Pilates – why bother?

Apart from allowing you to do silly things at the top of mountains, what can Pilates offer you?

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Welcome to the first of three posts introducing you to Pilates from the view of a physio and Pilates instructor. You may find you can motivate yourself by just wanting to do something positive for your health and fitness and I applaud you. Many of us need a little more to get us going – having to fit into an outfit for your daughter’s wedding, performing at a  high level in your sport, dreading getting into swimwear on holiday this summer… It may simply be having paid upfront for a block of classes and wanting to get your money’s worth. Whatever it is that drives you to get to a class, hopefully this blog can add new reasons to get enthusiastic.

You may be here because you are already a super-fit person looking for something more, or you may just be dabbling in the reasons to get active. Before we even get started on Pilates, here is an excellent video on the need for physical activity as a starter:

Now, Pilates isn’t for everyone – people have their own preferences and will choose alternatives – but, in my humble opinion – it is for a huge number of people from different backgrounds. You may prefer yoga for the spiritual element, you may find the whole thing too slow and (yawn) boring and stick to your high intensity classes. In my experience, if people only do one activity, it needs to address alignment of the body, support of the joints, stability of the muscular system, flexibility of the muscles and mobility of the joints. Pilates does all of these (I’m not claiming nothing else does – but a lot of activities will only address a few aspects of fitness and if that is all you do, leave you with an imbalance which could lead to problems). So, if you’re only going to do one activity, you could go for Pilates. If you’re only going to do something which only works muscles repeatedly in a specific range like cycling, walking, running, swimming and so on, I would strongly suggest you get in another activity that will help maintain muscle strength and length and prevent muscle imbalances.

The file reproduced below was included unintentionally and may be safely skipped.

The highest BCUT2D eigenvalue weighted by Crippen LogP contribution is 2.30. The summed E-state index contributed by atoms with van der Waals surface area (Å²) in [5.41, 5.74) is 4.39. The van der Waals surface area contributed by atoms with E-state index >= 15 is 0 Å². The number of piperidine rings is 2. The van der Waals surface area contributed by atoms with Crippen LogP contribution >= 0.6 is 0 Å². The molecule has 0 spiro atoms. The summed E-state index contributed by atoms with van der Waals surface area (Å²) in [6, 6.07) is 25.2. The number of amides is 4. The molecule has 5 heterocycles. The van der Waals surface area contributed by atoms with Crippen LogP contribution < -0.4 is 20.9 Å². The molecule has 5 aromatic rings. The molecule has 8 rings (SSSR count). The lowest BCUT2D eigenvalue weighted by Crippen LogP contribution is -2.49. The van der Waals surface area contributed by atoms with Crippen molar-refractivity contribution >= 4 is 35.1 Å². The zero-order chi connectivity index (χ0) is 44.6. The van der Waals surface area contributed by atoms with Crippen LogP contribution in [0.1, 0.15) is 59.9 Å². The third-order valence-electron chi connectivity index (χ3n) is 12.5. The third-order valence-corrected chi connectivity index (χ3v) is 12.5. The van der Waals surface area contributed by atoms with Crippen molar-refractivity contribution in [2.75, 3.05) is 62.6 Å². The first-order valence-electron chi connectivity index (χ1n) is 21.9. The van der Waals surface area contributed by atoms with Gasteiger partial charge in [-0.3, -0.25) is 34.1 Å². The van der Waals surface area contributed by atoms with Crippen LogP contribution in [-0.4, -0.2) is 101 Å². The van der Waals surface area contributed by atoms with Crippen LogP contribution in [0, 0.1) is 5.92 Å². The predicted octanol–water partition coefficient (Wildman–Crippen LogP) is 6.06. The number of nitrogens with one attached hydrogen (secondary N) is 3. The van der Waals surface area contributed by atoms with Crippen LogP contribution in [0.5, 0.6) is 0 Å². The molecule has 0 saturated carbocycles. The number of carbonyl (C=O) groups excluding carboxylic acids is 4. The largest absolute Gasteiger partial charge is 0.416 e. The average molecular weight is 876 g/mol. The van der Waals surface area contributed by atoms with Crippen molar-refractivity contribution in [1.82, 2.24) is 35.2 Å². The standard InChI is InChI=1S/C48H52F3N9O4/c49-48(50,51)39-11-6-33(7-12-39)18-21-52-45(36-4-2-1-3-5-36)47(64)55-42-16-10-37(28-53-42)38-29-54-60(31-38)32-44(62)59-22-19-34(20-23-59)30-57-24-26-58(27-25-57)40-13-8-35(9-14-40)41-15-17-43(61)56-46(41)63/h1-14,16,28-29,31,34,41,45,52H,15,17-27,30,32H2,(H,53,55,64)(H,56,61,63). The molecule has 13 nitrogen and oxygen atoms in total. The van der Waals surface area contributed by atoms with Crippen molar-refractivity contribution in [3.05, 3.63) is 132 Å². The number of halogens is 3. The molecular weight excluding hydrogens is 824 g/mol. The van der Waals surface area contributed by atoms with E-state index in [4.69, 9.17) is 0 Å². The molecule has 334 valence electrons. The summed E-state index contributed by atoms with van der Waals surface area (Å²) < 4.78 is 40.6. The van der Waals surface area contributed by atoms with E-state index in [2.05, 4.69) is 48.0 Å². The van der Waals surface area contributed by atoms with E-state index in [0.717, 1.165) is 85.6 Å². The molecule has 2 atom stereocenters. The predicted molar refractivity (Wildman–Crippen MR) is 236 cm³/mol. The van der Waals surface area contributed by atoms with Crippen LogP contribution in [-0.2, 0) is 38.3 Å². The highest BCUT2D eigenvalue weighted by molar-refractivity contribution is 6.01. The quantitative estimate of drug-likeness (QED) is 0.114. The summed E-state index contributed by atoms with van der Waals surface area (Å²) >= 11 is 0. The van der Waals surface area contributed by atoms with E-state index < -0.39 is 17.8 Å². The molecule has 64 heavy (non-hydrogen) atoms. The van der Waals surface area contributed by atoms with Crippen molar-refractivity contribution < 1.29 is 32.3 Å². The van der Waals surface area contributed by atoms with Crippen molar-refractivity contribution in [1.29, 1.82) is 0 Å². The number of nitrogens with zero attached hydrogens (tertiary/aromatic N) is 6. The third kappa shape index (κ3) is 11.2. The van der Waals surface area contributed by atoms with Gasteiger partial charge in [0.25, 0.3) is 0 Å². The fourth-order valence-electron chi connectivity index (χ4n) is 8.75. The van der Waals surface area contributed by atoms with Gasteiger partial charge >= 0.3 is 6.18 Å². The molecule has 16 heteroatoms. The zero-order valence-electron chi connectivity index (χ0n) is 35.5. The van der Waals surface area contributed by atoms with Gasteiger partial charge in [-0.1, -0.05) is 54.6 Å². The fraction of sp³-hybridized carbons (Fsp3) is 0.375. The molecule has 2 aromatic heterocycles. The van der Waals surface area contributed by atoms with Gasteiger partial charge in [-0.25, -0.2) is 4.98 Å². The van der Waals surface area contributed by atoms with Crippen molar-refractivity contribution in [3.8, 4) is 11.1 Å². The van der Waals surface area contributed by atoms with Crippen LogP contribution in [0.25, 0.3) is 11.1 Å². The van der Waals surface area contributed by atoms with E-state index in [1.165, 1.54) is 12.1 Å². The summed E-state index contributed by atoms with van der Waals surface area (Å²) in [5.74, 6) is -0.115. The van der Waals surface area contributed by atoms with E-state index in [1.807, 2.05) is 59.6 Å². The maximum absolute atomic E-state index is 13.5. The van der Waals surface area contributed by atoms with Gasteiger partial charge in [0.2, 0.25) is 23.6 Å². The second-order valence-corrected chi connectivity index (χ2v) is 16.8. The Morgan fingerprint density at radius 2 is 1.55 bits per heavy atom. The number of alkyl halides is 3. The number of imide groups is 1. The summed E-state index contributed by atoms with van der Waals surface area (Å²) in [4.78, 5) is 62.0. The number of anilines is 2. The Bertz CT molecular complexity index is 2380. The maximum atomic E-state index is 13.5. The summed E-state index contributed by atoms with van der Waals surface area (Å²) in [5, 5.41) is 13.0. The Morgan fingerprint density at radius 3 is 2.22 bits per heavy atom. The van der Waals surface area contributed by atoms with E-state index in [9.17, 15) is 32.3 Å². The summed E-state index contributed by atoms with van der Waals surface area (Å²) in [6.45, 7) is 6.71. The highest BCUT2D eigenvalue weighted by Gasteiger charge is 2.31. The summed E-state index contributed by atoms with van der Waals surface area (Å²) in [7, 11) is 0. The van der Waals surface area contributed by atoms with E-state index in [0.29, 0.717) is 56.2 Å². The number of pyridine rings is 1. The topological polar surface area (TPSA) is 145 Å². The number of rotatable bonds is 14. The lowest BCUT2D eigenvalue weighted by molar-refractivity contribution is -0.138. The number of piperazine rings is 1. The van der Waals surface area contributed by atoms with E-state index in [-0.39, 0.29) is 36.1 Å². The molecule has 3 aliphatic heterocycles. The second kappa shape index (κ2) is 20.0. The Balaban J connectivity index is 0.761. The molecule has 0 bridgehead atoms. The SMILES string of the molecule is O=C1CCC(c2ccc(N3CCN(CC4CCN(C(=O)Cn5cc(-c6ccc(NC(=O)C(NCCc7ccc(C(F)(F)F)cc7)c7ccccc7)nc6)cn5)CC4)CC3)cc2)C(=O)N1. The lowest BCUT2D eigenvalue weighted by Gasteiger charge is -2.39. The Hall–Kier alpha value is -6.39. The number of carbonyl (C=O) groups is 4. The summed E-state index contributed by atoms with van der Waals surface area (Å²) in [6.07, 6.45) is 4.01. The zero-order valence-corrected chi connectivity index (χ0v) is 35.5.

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Anecdotally, I met a rower at a  Pilates course who was training six days a week on various torturous training programmes (I know, I’ve done them all – six days a week is the minimum you have to put in to remain competitive in rowing). When she started training in Pilates she added in a Pilates session on the seventh day and quickly saw her rowing results improve dramatically.

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Every week in my classes I have a client say ‘I feel so much better for that’, or ‘I feel inches taller’. I feel it myself as well, the healthy feeling of alignment in the body and knowing you’ve done something good for yourself stays with you. My argument for ‘why bother?’ is that Pilates is exercise which supports you in your life and improves quality of life. Coming out of a class, you feel you have the energy to get on with things and have a feeling of having treated yourself well. How many people can say that after a gruelling spinning class? Although spinning has its place, I know myself  I’d rather lie down in a darkened room afterwards.

Enough anecdotal evidence, what do the experts say? Ferreira et al (2006) conducted a systematic review of specific stabilisation exercises (such as those used in Pilates) and found that for the low back and neck, the exercises were beneficial for treating chronic (lasting 6 weeks or longer) pain, reducing cervicogenic headaches (headaches arising from neck problems) and preventing recurrence of pain.

Up next: Pilates – What is it good for? Let’s hope the answer isn’t ‘absolutely nuthin’!’

Reference: Ferreira PH, Ferreira ML, Maher CG, Herber t RD and Refshaug e K (2006): Specific stabilisation exercise for spinal and pelvic pain: A systematic review. Australian Journal of Physiotherapy 52: 79–88

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